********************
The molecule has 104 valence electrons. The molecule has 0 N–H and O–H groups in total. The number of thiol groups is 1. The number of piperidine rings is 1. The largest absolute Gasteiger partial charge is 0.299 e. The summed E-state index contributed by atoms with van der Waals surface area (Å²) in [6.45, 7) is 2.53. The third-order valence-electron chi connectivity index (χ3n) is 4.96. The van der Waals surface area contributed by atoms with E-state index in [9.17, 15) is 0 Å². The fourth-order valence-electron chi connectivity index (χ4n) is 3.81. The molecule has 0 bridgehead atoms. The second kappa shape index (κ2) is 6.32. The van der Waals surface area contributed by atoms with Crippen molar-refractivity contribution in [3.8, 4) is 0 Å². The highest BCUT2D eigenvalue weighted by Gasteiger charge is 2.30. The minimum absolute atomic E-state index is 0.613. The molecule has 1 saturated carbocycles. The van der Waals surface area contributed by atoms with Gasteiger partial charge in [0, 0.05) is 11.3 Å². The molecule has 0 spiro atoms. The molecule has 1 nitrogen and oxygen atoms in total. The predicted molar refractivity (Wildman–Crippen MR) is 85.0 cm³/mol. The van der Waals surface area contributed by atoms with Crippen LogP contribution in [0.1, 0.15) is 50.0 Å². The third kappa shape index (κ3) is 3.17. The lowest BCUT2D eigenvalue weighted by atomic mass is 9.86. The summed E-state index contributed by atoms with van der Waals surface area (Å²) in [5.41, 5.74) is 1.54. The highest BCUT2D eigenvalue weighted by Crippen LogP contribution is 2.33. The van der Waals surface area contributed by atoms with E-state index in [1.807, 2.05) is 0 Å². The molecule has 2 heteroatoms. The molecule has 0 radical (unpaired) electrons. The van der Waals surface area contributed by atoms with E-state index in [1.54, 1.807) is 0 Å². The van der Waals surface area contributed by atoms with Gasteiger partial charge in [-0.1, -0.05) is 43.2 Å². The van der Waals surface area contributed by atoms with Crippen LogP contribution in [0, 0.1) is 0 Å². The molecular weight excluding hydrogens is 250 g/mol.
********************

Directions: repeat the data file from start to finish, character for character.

The molecule has 104 valence electrons. The molecule has 0 N–H and O–H groups in total. The number of thiol groups is 1. The number of piperidine rings is 1. The largest absolute Gasteiger partial charge is 0.299 e. The summed E-state index contributed by atoms with van der Waals surface area (Å²) in [6.45, 7) is 2.53. The third-order valence-electron chi connectivity index (χ3n) is 4.96. The van der Waals surface area contributed by atoms with E-state index in [9.17, 15) is 0 Å². The fourth-order valence-electron chi connectivity index (χ4n) is 3.81. The molecule has 0 bridgehead atoms. The second kappa shape index (κ2) is 6.32. The van der Waals surface area contributed by atoms with Crippen molar-refractivity contribution in [3.8, 4) is 0 Å². The highest BCUT2D eigenvalue weighted by Gasteiger charge is 2.30. The minimum absolute atomic E-state index is 0.613. The molecule has 1 saturated carbocycles. The van der Waals surface area contributed by atoms with Gasteiger partial charge in [0, 0.05) is 11.3 Å². The molecule has 0 spiro atoms. The molecule has 1 nitrogen and oxygen atoms in total. The predicted molar refractivity (Wildman–Crippen MR) is 85.0 cm³/mol. The van der Waals surface area contributed by atoms with Crippen LogP contribution in [0.1, 0.15) is 50.0 Å². The third kappa shape index (κ3) is 3.17. The lowest BCUT2D eigenvalue weighted by atomic mass is 9.86. The summed E-state index contributed by atoms with van der Waals surface area (Å²) in [5.41, 5.74) is 1.54. The highest BCUT2D eigenvalue weighted by Crippen LogP contribution is 2.33. The van der Waals surface area contributed by atoms with E-state index in [1.807, 2.05) is 0 Å². The molecule has 2 heteroatoms. The molecule has 0 radical (unpaired) electrons. The van der Waals surface area contributed by atoms with E-state index in [1.54, 1.807) is 0 Å². The van der Waals surface area contributed by atoms with Gasteiger partial charge in [-0.1, -0.05) is 43.2 Å². The van der Waals surface area contributed by atoms with Crippen LogP contribution in [0, 0.1) is 0 Å². The molecular weight excluding hydrogens is 250 g/mol.